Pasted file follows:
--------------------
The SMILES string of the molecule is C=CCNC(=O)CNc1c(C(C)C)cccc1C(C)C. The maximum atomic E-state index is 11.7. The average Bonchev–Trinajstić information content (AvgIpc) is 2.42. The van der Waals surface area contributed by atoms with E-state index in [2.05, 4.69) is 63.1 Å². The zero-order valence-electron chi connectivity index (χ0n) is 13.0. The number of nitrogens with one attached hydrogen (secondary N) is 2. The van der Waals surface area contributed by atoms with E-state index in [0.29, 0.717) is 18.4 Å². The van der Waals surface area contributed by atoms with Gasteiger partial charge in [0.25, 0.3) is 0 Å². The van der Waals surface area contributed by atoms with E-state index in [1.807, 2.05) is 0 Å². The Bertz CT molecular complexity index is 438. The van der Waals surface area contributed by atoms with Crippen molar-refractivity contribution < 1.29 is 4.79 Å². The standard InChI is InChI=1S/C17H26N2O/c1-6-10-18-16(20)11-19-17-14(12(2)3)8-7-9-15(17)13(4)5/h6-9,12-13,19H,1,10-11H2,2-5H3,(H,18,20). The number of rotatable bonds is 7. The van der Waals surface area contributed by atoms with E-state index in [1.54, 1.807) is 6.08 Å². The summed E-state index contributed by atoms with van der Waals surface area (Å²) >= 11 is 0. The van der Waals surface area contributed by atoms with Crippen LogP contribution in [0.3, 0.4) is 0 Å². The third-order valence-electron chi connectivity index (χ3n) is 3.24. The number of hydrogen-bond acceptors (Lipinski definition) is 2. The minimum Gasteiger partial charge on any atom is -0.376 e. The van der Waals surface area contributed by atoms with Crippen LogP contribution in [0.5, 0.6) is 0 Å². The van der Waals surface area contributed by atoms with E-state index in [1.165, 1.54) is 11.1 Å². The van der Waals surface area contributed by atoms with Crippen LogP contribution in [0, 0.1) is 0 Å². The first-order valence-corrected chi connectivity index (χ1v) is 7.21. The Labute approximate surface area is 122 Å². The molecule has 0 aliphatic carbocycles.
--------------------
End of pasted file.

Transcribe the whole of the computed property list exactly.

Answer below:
The SMILES string of the molecule is C=CCNC(=O)CNc1c(C(C)C)cccc1C(C)C. The maximum atomic E-state index is 11.7. The average Bonchev–Trinajstić information content (AvgIpc) is 2.42. The van der Waals surface area contributed by atoms with E-state index in [2.05, 4.69) is 63.1 Å². The zero-order valence-electron chi connectivity index (χ0n) is 13.0. The number of nitrogens with one attached hydrogen (secondary N) is 2. The van der Waals surface area contributed by atoms with E-state index in [0.29, 0.717) is 18.4 Å². The van der Waals surface area contributed by atoms with Gasteiger partial charge in [0.25, 0.3) is 0 Å². The van der Waals surface area contributed by atoms with E-state index in [1.807, 2.05) is 0 Å². The Bertz CT molecular complexity index is 438. The van der Waals surface area contributed by atoms with Crippen molar-refractivity contribution < 1.29 is 4.79 Å². The standard InChI is InChI=1S/C17H26N2O/c1-6-10-18-16(20)11-19-17-14(12(2)3)8-7-9-15(17)13(4)5/h6-9,12-13,19H,1,10-11H2,2-5H3,(H,18,20). The number of rotatable bonds is 7. The van der Waals surface area contributed by atoms with E-state index in [1.54, 1.807) is 6.08 Å². The summed E-state index contributed by atoms with van der Waals surface area (Å²) >= 11 is 0. The van der Waals surface area contributed by atoms with Crippen LogP contribution in [0.3, 0.4) is 0 Å². The third-order valence-electron chi connectivity index (χ3n) is 3.24. The number of hydrogen-bond acceptors (Lipinski definition) is 2. The minimum Gasteiger partial charge on any atom is -0.376 e. The van der Waals surface area contributed by atoms with Crippen LogP contribution in [0.5, 0.6) is 0 Å². The van der Waals surface area contributed by atoms with E-state index in [1.165, 1.54) is 11.1 Å². The van der Waals surface area contributed by atoms with Crippen LogP contribution in [0, 0.1) is 0 Å². The first-order valence-corrected chi connectivity index (χ1v) is 7.21. The Labute approximate surface area is 122 Å². The molecule has 0 aliphatic carbocycles.